Lester Barbour was the eldest son of Edward and Mary Jane and he served in the First World War as part of the 1st Newfoundland Regiment. He left Newtown for Europe in May 1917. He died 10 months later, at the age of 23, in battle on March 10th, 1918 in the German counter-offensive at Paschendale Ridge, Belgium. He is buried at Oxford Cemetery, near the community of Ypres, Belgium.
Lester wrote approximately 70 letters to his family during World War I. The letters document the life of Lester, a soldier, from training in Scotland to the trenches in Europe.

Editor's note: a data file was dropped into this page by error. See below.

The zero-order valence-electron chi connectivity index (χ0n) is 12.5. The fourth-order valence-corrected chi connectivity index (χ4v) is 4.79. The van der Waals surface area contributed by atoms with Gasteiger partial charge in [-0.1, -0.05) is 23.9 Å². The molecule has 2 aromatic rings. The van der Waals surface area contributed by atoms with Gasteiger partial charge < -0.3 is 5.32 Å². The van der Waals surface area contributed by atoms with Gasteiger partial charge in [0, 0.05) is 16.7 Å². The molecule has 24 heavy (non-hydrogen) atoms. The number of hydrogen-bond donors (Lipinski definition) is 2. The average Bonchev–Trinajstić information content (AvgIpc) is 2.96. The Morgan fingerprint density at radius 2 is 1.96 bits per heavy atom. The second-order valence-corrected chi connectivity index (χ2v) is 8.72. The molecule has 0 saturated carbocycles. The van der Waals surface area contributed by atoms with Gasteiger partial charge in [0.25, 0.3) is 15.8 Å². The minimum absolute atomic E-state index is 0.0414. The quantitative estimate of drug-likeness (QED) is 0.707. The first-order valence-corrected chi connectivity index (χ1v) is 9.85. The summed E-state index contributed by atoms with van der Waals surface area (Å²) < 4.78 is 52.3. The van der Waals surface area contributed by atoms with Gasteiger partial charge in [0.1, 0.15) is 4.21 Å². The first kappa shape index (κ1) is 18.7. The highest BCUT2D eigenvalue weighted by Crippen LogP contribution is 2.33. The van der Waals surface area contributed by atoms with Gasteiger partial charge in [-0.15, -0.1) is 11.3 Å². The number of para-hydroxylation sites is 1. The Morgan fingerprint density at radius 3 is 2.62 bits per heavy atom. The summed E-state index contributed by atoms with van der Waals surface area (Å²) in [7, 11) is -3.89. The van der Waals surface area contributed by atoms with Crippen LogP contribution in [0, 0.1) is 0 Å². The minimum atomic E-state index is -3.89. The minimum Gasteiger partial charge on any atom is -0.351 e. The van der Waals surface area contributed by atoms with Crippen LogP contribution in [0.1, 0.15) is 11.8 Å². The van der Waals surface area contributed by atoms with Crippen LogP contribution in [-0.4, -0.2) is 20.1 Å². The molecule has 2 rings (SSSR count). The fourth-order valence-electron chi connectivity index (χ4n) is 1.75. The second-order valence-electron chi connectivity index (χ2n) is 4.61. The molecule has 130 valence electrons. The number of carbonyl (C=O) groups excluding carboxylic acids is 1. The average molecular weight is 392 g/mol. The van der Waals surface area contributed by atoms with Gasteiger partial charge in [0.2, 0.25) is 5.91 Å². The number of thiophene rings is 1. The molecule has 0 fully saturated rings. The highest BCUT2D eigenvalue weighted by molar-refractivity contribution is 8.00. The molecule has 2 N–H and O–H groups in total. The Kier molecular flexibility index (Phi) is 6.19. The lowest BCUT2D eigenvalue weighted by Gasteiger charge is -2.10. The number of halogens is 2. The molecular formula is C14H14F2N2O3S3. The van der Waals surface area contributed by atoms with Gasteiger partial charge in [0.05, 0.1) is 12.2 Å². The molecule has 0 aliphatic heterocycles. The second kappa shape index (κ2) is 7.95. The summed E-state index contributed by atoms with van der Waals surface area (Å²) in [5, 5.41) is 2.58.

These letters have been brought to life in the form of live theatre performed at the Neptune II Theatre. The original letters have been donated to the Center for Newfoundland Studies, Memorial University. Copies of the letters are on display on display in the Barbour Family Home. Click here to read a transcription of Lester’s last letter to his mother written in March 1918, six days before his death.
A Family’s Grief
After Mary Jane heard the news of his death, she would not let anyone use his bedroom for many years, despite the big number of children in the home. Edward had died, at the age of 50, on June 8th, 1912 of complications of pneumonia. Lester’s death was more than just a personal loss as he was groomed to take his father’s place in the family business of E&S Barbour.
On the table in the upstairs parlor of the Benjamin Barbour Home, there is some soil that was taken from Lester’s grave by his brother, Captain Job Barbour when he visited Europe in 1930.